Ex Libris

Sheldon Dingle


Jean Delacour, a tribute

In 1841 Thomas Carlyle wrote, "One comfort is that Great Men, taken up in any way, are profitable company. We cannot look, however imperfectly, upon a great man, without gaining something by him. He is the living light-fountain, which it is good and pleasant to be near." These words ring in my mind each year when Dr. Jean Delacour visits Southern California. Some of more fortunate aviculturists have had the priviledge of spending many pleasant and profitable hours with this great man. The rewards are many.

Fortunately, however, some of the greatness of Dr. Delacours thoughts and feelings is now available even to those unable to visit with him in person. He has written an excellent volume called The Living Air, the memoirs of an ornithologist. It is published by Country Life Limited Edition, Tower House Southampton St., London, 1966. No one can read the book without being influenced for the good. Even the good friends of Dr. Delacour will learn things that through modesty the great man failed to share in conversation.

Jean Delacour was born in France before the turn of the century. His family had vast holdings including three estates in different parts of France. The estates included much farmland and of course ancient and beautiful chateaux with their formal grounds and retinues of attendants.

Delacour's earliest memory is of his bedroom in Paris when he was three years old. He had been sick and to entertain him during his recovery his parents provided a box. "It was no ordinary box," says Jean Delacour, "but, in fact, a perfect little bird coop. In it lived a white, downy chick, my greatest treasure." Of course, young Delacour recovered from his illness but he never got over his fascination with birds.

On his fifth birthday, Delacour was given a pair of canaries which he successfully bred and commenced his career in aviculture. For his tenth birthday he received control of the aviary that had long stood on one of the estates, Villers. The aviary was in three compartments each twenty five feet long, fifteen feet wide, and ten feet high. With youthful enthusiasm (which at the age of eighty-six he still has) and the help of the head gardener, ten year old Delacour planned and developed a very nice collection of birds.

During the next few years, school dominated Delacour's time. He was an outstanding student - usually the top in his class. He studied the various aspects of natural history at every opportunity including a number of classes in Paris Universities and Museums. At this time Villers became home for Delacour and he devoted enormous energy to developing his collection of plants and birds. When the Villers aviaries were completed they were magnificent.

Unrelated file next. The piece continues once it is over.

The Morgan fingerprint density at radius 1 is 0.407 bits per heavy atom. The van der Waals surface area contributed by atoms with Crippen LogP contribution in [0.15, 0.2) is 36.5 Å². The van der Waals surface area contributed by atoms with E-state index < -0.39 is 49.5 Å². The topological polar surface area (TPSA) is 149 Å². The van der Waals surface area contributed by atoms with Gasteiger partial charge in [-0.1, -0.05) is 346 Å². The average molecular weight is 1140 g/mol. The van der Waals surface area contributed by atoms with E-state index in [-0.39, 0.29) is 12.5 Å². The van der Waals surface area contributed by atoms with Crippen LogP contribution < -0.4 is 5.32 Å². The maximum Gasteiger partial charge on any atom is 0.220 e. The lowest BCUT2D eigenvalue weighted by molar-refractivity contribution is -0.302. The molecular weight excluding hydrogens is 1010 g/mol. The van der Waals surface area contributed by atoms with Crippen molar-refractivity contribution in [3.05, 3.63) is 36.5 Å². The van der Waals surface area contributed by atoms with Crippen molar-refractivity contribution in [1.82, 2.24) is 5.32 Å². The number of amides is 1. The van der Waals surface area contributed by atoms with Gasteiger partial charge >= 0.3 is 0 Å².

Of them, Dr. Delacour says, "To this day, this great aviary has never been equalled, either in a public zoo or in a private park, and its large size, perfect finish and unusually attractive setting would be difficult to match. The cages could not be seen from the outside, you opened a door near the end of a long wall, screened by trees and shrubs, and suddenly you found yourself surrounded by birds. You walked along straight paths, all lined with flowers, each compartment was a little garden in which gorgeous birds showed to full advantage. The cages were varied in shape and size; here and there, other paths began, affording new vistas. At a turn one entered the indoor gallery, with its rows of cages, and it looked like a library of birds, showing among tropical plants. Even in these early years one could see there hummingbirds, sun birds, and birds of paradise, then very unusual."

This phase of Delacour's life was ended by the First World War. He was wounded in combat and Villers received 3000 to 30,000 shells per day for three months. It was totally and utterly destroyed and the Villers period passed into history.

After the war, Delacour purchased the Chateau Cleres. He began all over again and pulled together plants, birds, and animals to form his own Garden of Eden. As Cleres developed and finally was put in good order, Delacour took a tour of the Caribbean. He visited the local dignitaries and camped in the forests studying the local birds and animals. To more thoroughly study the flora and fauna Delacour collected many specimens and returned to France with a good collection of live birds, skins, and many plants. This caribbean trip served as a training ground for further expeditions.

With Cleres as home base, Delacour ventured out on seven major expeditions during the years between 1924 and 1939. He led scientific expeditions into Central Annam, Laos, Cochin China, Eastern Tonkin, and Laos. In many cases Delacour was the first one to scientifically examine these primitive and wild parts of the world. After the first expedition the British Museum, the American Museum of Natural History, the Chicago Museum, and the Harvard Museum participated in the collecting trips. After Delacour studied the specimens they were distributed to the various museums.



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